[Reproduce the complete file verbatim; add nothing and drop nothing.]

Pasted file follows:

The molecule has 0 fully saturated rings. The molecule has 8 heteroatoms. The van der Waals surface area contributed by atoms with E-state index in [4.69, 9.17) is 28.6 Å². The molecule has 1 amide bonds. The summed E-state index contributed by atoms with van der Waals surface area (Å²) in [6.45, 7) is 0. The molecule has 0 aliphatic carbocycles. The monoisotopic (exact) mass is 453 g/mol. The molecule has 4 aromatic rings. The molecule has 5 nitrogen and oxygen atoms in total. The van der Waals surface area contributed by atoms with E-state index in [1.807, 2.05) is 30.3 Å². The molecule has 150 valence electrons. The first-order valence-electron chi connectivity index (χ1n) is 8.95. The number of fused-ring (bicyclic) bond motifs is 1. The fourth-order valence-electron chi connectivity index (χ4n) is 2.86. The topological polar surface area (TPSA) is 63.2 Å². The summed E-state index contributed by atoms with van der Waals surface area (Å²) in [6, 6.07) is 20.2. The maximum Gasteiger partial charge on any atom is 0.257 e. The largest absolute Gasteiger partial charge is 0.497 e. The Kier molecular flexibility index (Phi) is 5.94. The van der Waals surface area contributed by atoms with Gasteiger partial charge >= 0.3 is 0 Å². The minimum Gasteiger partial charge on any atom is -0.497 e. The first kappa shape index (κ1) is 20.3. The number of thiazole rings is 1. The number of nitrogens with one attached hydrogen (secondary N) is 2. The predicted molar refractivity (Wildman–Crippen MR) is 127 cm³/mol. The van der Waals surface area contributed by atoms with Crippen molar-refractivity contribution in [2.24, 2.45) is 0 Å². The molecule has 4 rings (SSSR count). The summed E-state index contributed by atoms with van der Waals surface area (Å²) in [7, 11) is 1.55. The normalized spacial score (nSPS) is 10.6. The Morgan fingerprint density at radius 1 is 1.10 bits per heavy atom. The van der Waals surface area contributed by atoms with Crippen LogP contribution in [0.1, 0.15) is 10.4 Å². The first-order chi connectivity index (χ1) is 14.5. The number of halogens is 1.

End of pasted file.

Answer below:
The molecule has 0 fully saturated rings. The molecule has 8 heteroatoms. The van der Waals surface area contributed by atoms with E-state index in [4.69, 9.17) is 28.6 Å². The molecule has 1 amide bonds. The summed E-state index contributed by atoms with van der Waals surface area (Å²) in [6.45, 7) is 0. The molecule has 0 aliphatic carbocycles. The monoisotopic (exact) mass is 453 g/mol. The molecule has 4 aromatic rings. The molecule has 5 nitrogen and oxygen atoms in total. The van der Waals surface area contributed by atoms with E-state index in [1.807, 2.05) is 30.3 Å². The molecule has 150 valence electrons. The first-order valence-electron chi connectivity index (χ1n) is 8.95. The number of fused-ring (bicyclic) bond motifs is 1. The fourth-order valence-electron chi connectivity index (χ4n) is 2.86. The topological polar surface area (TPSA) is 63.2 Å². The summed E-state index contributed by atoms with van der Waals surface area (Å²) in [6, 6.07) is 20.2. The maximum Gasteiger partial charge on any atom is 0.257 e. The largest absolute Gasteiger partial charge is 0.497 e. The Kier molecular flexibility index (Phi) is 5.94. The van der Waals surface area contributed by atoms with Gasteiger partial charge >= 0.3 is 0 Å². The minimum Gasteiger partial charge on any atom is -0.497 e. The first kappa shape index (κ1) is 20.3. The number of thiazole rings is 1. The number of nitrogens with one attached hydrogen (secondary N) is 2. The predicted molar refractivity (Wildman–Crippen MR) is 127 cm³/mol. The van der Waals surface area contributed by atoms with Crippen molar-refractivity contribution in [2.24, 2.45) is 0 Å². The molecule has 4 rings (SSSR count). The summed E-state index contributed by atoms with van der Waals surface area (Å²) in [7, 11) is 1.55. The normalized spacial score (nSPS) is 10.6. The Morgan fingerprint density at radius 1 is 1.10 bits per heavy atom. The van der Waals surface area contributed by atoms with Crippen LogP contribution in [0.1, 0.15) is 10.4 Å². The first-order chi connectivity index (χ1) is 14.5. The number of halogens is 1.